As for our current cyber threat landscape, WVDEP’s firewalls and application firewalls experience constant attacks by malicious cyber actors who are seeking to breach our systems. They carry out their attempts via SQL injection, cookie tampering, virus file uploads, and much more. It is not uncommon for our network users to receive phishing emails, calls, and even requests on social media. To combat these hackers WVDEP has placed great emphasis on education and controls, which are critical in order for us to be able to continue and advance our agency’s mission.
The main objective of these types of cyber threats is to target and disrupt the economies of the United States, so we are a target in that most businesses require permits from us to operate.
GCH: Due to the COVID-19 pandemic, many state and local government agencies across the country were forced to quickly modernize both internal and constituent-facing services and applications. Were there any challenges with the movement from “pen and paper” processes to digital processes that WVDEP faced during this time?
Neil Chakrabarty: I have to say WVDEP was well positioned for the transition to remote work. We scaled our VPN and Citrix systems, and also moved to Google Workspace. Our staff was – and is – remarkable in their ability to shift away from our legacy processes and migrate towards more digitally transformed and modernized ways of conducting department work. In fact, adopting and implementing telework processes and procedures increased productivity within the agency.
As a result, telework is now an irreversible part of our business. We have actually reduced our physical office space. This has resulted in lower budgetary costs and increased productivity, a nice boon from COVID that is an otherwise unwelcome set of events.
“As we continue to more fully implement FISMA, NIST, and CROMERR compliance, our agency is constantly seeking out any and all proactive steps we can take when it pertains to cybersecurity.” – Neil Chakrabarty
GCH: As an agency that deals with massive amounts of constituent data and information, were there any specific database management challenges that WVDEP faced when the pandemic hit? And what are some of the innovative applications and solutions that your agency has implemented to help manage and secure its databases?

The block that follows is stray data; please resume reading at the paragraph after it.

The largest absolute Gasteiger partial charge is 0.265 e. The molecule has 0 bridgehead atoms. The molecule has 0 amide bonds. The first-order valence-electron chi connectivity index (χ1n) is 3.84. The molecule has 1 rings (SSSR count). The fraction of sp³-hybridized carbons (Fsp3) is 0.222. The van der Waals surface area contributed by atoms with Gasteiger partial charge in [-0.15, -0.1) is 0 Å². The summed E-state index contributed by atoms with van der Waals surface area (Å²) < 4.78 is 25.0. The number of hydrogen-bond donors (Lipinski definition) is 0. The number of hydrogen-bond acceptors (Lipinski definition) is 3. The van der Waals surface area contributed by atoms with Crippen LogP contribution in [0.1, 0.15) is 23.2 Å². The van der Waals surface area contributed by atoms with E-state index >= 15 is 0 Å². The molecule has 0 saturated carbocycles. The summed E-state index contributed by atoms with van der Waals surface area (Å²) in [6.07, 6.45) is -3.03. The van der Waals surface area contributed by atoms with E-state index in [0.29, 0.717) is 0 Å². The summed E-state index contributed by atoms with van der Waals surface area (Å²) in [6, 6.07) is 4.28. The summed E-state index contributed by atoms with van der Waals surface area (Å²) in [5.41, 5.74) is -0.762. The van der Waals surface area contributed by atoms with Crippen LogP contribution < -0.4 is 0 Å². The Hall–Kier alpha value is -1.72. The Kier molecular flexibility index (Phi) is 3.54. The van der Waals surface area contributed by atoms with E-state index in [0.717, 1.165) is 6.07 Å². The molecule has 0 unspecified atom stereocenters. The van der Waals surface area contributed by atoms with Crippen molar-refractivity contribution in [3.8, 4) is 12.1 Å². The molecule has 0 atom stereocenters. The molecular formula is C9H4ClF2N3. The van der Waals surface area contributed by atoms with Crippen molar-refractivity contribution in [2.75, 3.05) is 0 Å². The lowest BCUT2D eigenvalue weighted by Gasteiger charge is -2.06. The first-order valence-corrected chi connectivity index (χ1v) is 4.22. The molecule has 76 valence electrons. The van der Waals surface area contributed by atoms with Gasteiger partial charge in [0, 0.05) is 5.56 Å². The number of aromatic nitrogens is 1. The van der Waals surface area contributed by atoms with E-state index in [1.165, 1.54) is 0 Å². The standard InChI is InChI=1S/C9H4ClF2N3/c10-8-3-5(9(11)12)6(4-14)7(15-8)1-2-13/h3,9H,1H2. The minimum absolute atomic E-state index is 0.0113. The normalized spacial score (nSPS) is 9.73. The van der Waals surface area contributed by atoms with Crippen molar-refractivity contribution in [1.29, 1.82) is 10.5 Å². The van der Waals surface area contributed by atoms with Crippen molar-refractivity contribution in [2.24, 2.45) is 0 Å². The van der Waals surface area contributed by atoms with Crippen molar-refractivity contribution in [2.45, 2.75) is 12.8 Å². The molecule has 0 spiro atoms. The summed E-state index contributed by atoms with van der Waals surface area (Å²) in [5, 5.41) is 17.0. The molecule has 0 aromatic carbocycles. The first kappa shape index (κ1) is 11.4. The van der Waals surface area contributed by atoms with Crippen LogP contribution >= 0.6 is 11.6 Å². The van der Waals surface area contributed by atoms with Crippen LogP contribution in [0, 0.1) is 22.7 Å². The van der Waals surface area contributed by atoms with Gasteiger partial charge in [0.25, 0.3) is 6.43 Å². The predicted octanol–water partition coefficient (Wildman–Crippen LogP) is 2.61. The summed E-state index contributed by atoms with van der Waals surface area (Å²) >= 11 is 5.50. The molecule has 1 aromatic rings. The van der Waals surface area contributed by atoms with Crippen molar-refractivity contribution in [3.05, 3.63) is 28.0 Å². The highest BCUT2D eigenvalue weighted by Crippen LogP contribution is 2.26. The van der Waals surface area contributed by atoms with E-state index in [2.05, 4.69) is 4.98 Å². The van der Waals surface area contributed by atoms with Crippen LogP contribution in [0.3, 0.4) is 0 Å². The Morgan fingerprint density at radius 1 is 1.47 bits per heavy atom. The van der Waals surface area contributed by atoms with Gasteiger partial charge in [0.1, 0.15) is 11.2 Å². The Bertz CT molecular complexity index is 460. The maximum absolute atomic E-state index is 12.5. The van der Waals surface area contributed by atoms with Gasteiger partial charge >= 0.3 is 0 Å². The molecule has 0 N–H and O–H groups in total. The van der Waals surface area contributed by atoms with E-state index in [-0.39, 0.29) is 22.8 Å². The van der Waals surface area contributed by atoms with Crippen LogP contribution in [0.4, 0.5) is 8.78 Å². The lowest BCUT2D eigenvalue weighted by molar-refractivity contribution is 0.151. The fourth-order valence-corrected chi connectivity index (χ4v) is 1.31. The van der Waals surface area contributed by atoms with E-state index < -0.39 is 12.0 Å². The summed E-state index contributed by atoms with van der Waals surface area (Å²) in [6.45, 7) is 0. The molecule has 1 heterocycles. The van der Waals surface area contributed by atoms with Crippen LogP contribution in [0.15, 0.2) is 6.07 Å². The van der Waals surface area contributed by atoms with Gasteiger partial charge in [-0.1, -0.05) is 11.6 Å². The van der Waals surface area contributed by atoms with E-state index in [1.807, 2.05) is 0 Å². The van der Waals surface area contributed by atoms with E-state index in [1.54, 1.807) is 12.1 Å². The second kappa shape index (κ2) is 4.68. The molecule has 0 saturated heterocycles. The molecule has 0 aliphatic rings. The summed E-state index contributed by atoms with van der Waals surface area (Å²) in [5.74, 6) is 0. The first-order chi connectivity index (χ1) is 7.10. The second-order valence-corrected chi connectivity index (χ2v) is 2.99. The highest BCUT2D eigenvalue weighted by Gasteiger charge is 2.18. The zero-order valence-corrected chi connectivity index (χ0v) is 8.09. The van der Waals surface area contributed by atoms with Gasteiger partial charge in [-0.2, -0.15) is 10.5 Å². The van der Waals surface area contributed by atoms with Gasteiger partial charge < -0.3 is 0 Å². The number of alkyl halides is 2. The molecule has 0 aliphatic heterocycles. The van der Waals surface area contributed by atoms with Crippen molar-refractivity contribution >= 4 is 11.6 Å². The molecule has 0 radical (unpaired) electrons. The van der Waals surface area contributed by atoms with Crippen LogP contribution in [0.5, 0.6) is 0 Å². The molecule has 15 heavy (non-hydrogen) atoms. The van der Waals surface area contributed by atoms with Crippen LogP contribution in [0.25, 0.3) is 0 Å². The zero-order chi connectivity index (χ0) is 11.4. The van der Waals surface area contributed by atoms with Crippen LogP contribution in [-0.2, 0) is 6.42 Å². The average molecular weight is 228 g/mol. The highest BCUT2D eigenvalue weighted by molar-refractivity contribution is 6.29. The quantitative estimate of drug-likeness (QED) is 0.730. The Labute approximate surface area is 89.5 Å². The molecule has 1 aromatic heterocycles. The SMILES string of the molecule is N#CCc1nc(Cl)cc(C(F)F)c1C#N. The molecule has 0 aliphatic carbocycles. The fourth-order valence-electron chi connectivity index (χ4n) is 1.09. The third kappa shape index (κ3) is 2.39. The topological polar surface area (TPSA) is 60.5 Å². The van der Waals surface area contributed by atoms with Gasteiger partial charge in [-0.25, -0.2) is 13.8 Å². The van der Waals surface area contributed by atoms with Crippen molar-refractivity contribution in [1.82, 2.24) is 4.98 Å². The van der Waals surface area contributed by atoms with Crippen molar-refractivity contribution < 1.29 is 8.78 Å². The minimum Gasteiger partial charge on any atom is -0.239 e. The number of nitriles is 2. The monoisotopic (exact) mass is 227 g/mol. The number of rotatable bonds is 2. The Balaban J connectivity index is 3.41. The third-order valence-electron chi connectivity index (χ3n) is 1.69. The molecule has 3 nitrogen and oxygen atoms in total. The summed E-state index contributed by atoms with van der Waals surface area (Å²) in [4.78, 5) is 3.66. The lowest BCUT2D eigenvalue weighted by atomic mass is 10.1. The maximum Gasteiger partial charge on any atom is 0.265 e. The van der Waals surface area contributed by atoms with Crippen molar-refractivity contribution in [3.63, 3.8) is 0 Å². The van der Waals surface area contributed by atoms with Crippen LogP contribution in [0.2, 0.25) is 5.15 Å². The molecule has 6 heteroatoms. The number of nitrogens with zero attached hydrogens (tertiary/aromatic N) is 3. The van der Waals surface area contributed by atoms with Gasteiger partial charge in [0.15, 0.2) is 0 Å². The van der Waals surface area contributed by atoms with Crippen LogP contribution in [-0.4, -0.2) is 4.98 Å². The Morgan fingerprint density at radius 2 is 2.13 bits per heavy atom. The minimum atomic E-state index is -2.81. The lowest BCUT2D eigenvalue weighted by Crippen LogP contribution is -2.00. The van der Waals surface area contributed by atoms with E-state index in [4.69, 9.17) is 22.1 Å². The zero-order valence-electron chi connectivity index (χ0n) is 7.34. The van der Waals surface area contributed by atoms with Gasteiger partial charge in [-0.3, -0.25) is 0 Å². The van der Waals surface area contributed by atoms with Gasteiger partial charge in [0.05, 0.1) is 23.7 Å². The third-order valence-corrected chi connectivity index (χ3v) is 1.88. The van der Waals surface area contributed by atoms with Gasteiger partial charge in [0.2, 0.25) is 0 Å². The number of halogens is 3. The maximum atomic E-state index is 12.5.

Neil Chakrabarty: We had previously implemented online systems and already had fantastic support that enabled the mission to continue without interruption.
Constituent-facing, WVDEP was the first regulatory agency to have online permit applications and is currently the largest implementation of online permit applications. In 2019, we revamped our 2002 online permit application system. We also updated the application for security and browser compatibility.
Internally, Citrix has enabled WVDEP to have our employees utilize applications in their home offices for systems that would not otherwise be online.
GCH: Are there any immediate projects and programs that WVDEP have planned related to cybersecurity?
Neil Chakrabarty: Presently, we are undergoing a multi-factor authentication (MFA) effort that will equip our applications with MFA. We are currently bidding out a contract to support our MFA transition.
As we continue to more fully implement FISMA, NIST, and CROMERR compliance, our agency is constantly seeking out any and all proactive steps we can take when it pertains to cybersecurity. Currently this means data entry and writing policy and procedures for the efforts we currently implement or need to adopt.